Deca-Dance starts small and modest: a father on a mission to investigate artifacts; his young daughter Natsume tagging along out of a sense of adventure. It doesn’t end well for Natsume: she loses her dad and her right arm. Still, she survives, and dreams of fighting and making a difference.
Fast forward to when Natsume’s about to leave school and take on a job as a Tanker, supporting the Gears who fight monsters called Gadoll. They all live on Deca-Dence, a massive mobile fortress and humanity’s last bastion. Only she never hears back from The Power that doles out the jobs. She wanted to be a soldier, but it seems her missing arm disqualifies her.
Natsume is instead given a hard, dirty armor cleaning job under the supervision of a joyless man named Kurenai. He slaps a harness on her and pushes her off a ledge onto the sheer side of Deca-Dence. Rookies typically scrub rotten Gadoll guts and blood for five years before any kind of advancement.
While it’s gross exhausting work, Natsume eventually gets the hang of it. In both the classroom exposition scene and her working montage, Deca-Dence the show exhibits a willingness to use these methods of shorthand to deliver all the information it needs to deliver. The montage works better than the student recitation of What’s Going On mostly because it’s showing, not telling, and what it shows is very cool-looking.
Natsume eventually convinces her stoic boss to throw a welcome party for her, during which she gets tipsy and takes Kurenai to task for his fatalism. He just wants to live a relatively quiet peaceful life within the walls, and can’t see why Natsume looks at her arm stump and says to herself “More of that, please.”
The older Kurenai has clearly been worn down by his experiences, while despite suffering quite a bit of trauma of her own Natsume remains optimistic about the prospect of defeating Gadoll and living in true peace and prosperity.
At the same time, Kurenai has a pet harmless Gadoll whom Natsume names “Pipe”, and also a strange, unexplained side-job involving extracting “chips” from people when ordered to by a shadowy boss. We learn a lot this week, but there’s still a lot of mysteries to unravel; more on that later.
Eventually Deca-Dence comes afoul of a Gadoll attack party, led by an immense, Leviathan-like mega Gadoll that is larger than the fortress, surrounded by a bevy of bizarre candy-colored Gadoll small fry. They may look like Pokemon rejects but even the smallest of them are bigger and faster than humans. It’s a good thing then that the Gears use flight packs in order to increase their speed and mobility (similar to the flight packs in Youjo Senki, another Nut anime).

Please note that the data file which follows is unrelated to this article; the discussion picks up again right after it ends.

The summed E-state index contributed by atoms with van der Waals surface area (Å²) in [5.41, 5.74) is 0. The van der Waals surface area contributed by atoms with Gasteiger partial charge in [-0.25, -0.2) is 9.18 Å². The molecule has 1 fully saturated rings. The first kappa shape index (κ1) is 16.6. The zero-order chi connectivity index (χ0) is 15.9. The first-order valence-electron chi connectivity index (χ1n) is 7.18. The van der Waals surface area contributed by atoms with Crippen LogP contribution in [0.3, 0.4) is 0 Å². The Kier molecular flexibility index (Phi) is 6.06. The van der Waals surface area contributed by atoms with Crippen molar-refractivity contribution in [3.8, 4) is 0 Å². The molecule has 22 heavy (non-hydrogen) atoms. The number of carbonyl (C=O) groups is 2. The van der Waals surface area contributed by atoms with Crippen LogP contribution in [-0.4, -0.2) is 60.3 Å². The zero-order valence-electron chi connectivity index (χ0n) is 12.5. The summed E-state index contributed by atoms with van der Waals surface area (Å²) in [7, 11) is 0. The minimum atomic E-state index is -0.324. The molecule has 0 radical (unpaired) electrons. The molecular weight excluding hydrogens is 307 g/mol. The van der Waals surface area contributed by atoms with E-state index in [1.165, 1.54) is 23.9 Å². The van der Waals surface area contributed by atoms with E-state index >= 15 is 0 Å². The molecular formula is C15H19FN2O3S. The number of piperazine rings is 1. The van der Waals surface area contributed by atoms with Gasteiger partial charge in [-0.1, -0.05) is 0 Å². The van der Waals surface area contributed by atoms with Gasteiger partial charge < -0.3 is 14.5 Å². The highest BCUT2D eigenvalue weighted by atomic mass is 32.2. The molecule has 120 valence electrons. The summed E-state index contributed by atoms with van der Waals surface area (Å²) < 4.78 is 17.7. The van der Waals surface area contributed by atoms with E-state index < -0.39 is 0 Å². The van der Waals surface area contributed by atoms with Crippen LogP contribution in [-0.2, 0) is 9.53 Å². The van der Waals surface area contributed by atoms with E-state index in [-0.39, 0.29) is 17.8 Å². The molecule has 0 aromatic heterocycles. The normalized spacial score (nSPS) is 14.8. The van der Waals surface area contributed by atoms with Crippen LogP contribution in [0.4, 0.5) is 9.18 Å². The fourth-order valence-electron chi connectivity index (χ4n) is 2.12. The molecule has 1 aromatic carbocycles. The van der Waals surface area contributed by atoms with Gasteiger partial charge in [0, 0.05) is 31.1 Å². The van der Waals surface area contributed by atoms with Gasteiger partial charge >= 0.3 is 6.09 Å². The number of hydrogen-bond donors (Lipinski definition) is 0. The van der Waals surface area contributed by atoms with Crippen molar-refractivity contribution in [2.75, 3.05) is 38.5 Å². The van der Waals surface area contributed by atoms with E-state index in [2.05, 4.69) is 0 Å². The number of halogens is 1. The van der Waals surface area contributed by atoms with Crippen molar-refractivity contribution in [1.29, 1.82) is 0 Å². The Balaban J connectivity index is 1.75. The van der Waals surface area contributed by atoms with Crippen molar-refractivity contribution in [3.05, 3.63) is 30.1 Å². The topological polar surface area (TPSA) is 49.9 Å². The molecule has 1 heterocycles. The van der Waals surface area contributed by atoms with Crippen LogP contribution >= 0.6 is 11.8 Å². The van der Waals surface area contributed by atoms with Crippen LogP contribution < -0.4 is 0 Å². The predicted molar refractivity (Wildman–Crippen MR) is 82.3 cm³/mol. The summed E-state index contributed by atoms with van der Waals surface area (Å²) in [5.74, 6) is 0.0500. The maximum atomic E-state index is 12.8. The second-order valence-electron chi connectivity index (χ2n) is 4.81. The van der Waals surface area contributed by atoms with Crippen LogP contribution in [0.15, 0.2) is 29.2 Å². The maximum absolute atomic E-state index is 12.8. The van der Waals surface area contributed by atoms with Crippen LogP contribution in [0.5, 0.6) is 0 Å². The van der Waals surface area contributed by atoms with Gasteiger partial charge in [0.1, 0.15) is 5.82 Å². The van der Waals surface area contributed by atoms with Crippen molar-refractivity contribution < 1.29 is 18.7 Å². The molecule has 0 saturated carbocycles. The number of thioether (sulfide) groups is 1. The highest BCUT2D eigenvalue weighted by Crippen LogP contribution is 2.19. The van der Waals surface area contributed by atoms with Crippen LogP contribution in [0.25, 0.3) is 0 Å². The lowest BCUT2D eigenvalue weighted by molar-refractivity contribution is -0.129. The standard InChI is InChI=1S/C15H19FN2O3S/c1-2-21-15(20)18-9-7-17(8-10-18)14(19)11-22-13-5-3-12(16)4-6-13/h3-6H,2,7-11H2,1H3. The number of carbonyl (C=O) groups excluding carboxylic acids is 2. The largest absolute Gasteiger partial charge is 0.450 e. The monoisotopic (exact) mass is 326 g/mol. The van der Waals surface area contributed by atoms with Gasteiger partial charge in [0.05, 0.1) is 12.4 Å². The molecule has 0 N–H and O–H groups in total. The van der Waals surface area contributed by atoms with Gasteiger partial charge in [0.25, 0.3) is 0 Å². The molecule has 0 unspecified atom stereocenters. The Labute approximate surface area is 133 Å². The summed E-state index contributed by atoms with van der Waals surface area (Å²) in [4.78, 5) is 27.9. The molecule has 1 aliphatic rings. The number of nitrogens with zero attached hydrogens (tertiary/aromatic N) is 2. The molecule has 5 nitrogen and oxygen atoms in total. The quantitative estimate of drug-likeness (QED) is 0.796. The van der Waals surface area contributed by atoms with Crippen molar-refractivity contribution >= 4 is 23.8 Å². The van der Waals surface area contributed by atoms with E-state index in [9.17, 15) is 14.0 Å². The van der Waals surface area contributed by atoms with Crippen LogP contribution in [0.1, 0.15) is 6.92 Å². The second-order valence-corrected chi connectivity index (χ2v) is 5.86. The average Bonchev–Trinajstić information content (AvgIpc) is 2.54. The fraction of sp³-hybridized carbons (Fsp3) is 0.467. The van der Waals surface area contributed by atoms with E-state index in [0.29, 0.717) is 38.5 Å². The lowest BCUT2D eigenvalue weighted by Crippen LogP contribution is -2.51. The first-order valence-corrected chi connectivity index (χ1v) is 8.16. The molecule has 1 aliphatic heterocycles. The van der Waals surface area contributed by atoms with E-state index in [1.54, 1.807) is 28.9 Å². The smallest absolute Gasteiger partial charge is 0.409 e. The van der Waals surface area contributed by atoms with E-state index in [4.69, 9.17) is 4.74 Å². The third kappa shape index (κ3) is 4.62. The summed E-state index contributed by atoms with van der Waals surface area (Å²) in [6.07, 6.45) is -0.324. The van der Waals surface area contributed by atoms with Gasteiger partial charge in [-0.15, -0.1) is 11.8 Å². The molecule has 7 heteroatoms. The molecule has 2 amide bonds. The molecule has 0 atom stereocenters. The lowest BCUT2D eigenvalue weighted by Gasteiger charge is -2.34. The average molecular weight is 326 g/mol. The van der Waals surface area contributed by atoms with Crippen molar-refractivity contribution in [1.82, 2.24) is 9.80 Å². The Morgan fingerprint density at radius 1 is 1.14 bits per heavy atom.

When the Gadoll are spotted Natsume and Kurenai are still outside, and their colleague Fennel and another maintenance guy end up falling off the side of the fortress. They fall for a very long time, accentuating the sheer scale of their home as well as the battle unfolding below.
That battle actually doesn’t seem to be going so well when Kurenai drops in with Natsume, but he grabs a flight back from one of the dead Gears and proceeds to unleash a can of whoop-ass on the lesser Gadolls, with a tethered, nauseous Natsume trailing behind him.
It’s an absolutely gonzo sequence with tons of blink-and-you’ll-miss-it details. More importantly, it (along with his side job and pet Gadoll) drive home the fact that there’s a lot more to Kurenai to sleepy maintenance work, and despite not having Natsume’s moxie, unlike her he’s ready to fight at a moment’s notice.
I can see why he wouldn’t want her getting involved in this bloody business, but I still hope she convinces him to train her, “just in case” she has to fight some Gadoll on her own someday.
From the small-scale battlefield we pull way, way back to the final clash between Deca-Dence and the gargantuan Gadoll boss. In a high-tech command center that belies the fortress’ chaotic, grungy exterior, General Minato has his crew go through a number of checks and elaborate technobabble that essentially transform the fortress into a giant mass driver cannon in the shape of a fist.
Once that fist is charged up, they wait until the Gadoll is as close as possible before firing, and boy howdy can you ever feel the impact of that. The physics of large scale masses coming into contact at ridiculous speeds, and their effect on the surrounding environment, is beautifully rendered down to the smallest spec of debris.
With the latest round of bad guys thoroughly defeated, it’s time to collect all the Gadoll meat, rest, heal, repair, and celebrate…until the next battle, and the next, and the next. You can feel Kurenai’s weariness with this business, but also understand why Natsume wants to play a meaningful role.
Instead of ending conventionally with watching the humans deal with the aftermath of the battle we see that the humans had been observed by weird trippy robots in a trippy Dr. Seuss city. I haven’t the foggiest idea what’s going on here, but I sure as shit was enticed, as it adds an entirely new layer (and scale) of surreality and mystery to the past, mostly straightforward proceedings.
Gargantua. Sidonia. Macross. Er…Chrome-Shelled Regios—I’ve always had a soft spot for anime about a group of humans aboard a massive self-sustaining vehicle in a desperate struggle for survival. Deca-Dence is no different. From the city-punching, overarching Gadoll struggle down to the smaller, cozier struggle of one spunky girl trying to carve her way in the world, to the strange intriguing mysteries and ambiguity over who is actually the aggressor in this war, Deca-Dence is a sure keeper in my book.